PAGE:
The proposal is modeled on bipartisan legislation that was introduced in the 2019-20 legislative biennium, but didn’t advance further despite a survey showing broad support among voters. The proponents estimate it would cost the state about $125 million per year in lost revenue.
The three proposals have been called “the tip of the iceberg, the simplest, low-hanging fruit” among policies to address family caregivers’ needs.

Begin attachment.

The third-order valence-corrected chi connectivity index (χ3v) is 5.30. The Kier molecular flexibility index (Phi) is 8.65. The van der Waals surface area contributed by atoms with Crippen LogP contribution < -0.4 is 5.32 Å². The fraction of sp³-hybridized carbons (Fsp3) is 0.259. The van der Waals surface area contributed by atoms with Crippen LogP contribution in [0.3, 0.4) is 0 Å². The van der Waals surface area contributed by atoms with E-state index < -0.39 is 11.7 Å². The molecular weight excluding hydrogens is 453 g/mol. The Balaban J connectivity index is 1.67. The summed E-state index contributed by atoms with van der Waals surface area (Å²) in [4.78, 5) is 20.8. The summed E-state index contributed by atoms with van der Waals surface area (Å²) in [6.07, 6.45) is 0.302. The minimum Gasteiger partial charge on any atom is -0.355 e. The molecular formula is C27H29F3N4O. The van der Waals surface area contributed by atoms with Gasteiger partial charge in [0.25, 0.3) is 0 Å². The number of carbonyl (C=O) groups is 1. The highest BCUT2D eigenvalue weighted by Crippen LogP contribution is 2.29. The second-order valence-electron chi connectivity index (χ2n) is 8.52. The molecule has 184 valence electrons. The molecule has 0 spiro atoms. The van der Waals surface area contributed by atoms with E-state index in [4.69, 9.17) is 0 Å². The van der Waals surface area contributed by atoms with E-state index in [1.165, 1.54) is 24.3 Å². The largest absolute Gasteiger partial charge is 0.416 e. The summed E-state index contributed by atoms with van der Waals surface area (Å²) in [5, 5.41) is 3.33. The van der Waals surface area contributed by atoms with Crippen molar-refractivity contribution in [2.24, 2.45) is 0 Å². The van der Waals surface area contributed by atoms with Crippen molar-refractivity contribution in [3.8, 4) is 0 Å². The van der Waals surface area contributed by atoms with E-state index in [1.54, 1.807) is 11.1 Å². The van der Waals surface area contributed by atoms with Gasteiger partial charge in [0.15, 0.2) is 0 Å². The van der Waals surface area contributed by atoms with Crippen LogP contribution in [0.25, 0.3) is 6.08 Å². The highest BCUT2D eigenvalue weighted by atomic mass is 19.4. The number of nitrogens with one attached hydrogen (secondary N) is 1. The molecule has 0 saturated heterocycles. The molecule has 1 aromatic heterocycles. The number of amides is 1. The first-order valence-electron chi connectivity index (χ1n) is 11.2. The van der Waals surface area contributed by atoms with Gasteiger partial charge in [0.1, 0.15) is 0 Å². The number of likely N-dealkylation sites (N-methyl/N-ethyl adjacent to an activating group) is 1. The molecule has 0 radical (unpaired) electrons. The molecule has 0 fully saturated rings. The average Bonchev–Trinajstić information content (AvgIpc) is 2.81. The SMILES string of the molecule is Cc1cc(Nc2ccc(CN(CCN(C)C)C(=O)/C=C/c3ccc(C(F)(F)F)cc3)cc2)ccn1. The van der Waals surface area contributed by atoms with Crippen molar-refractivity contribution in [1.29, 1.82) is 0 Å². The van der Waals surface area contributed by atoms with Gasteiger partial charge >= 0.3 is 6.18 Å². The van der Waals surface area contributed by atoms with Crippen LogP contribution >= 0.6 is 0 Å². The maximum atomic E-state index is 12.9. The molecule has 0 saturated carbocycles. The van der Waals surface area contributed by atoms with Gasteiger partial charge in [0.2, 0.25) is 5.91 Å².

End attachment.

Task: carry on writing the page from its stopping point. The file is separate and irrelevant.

The three proposals are much more limited than provisions that Gov. Tony Evers included in his draft of the 2021-23 biennial budget. Most of those measures, however — the product of a state task force Evers commissioned early in his term to address the twin challenges of paid caregivers and family caregivers —were stripped out early by the Republican majority on the Legislature’s Joint Finance Committee.